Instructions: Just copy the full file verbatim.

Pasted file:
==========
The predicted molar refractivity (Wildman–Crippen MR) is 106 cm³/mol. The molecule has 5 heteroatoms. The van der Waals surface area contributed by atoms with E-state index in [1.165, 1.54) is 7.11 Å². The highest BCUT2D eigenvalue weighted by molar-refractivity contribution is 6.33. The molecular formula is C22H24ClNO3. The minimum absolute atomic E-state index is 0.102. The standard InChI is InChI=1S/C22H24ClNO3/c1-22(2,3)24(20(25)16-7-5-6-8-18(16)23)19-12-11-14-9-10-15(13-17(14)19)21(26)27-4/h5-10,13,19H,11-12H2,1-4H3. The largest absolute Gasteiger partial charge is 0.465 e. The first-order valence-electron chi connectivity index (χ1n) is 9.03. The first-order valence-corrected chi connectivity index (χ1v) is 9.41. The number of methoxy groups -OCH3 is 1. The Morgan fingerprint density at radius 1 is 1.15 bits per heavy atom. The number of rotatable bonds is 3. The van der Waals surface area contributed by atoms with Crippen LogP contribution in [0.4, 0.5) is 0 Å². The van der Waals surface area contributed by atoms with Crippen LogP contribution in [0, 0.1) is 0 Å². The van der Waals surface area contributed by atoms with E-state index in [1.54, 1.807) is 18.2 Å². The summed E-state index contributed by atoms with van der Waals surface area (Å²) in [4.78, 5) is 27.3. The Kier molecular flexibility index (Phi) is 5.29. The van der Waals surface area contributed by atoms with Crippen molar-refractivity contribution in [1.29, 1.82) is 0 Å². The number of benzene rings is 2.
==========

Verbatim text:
The predicted molar refractivity (Wildman–Crippen MR) is 106 cm³/mol. The molecule has 5 heteroatoms. The van der Waals surface area contributed by atoms with E-state index in [1.165, 1.54) is 7.11 Å². The highest BCUT2D eigenvalue weighted by molar-refractivity contribution is 6.33. The molecular formula is C22H24ClNO3. The minimum absolute atomic E-state index is 0.102. The standard InChI is InChI=1S/C22H24ClNO3/c1-22(2,3)24(20(25)16-7-5-6-8-18(16)23)19-12-11-14-9-10-15(13-17(14)19)21(26)27-4/h5-10,13,19H,11-12H2,1-4H3. The largest absolute Gasteiger partial charge is 0.465 e. The first-order valence-electron chi connectivity index (χ1n) is 9.03. The first-order valence-corrected chi connectivity index (χ1v) is 9.41. The number of methoxy groups -OCH3 is 1. The Morgan fingerprint density at radius 1 is 1.15 bits per heavy atom. The number of rotatable bonds is 3. The van der Waals surface area contributed by atoms with Crippen LogP contribution in [0.4, 0.5) is 0 Å². The van der Waals surface area contributed by atoms with Crippen LogP contribution in [0, 0.1) is 0 Å². The van der Waals surface area contributed by atoms with E-state index in [1.54, 1.807) is 18.2 Å². The summed E-state index contributed by atoms with van der Waals surface area (Å²) in [4.78, 5) is 27.3. The Kier molecular flexibility index (Phi) is 5.29. The van der Waals surface area contributed by atoms with Crippen molar-refractivity contribution in [1.29, 1.82) is 0 Å². The number of benzene rings is 2.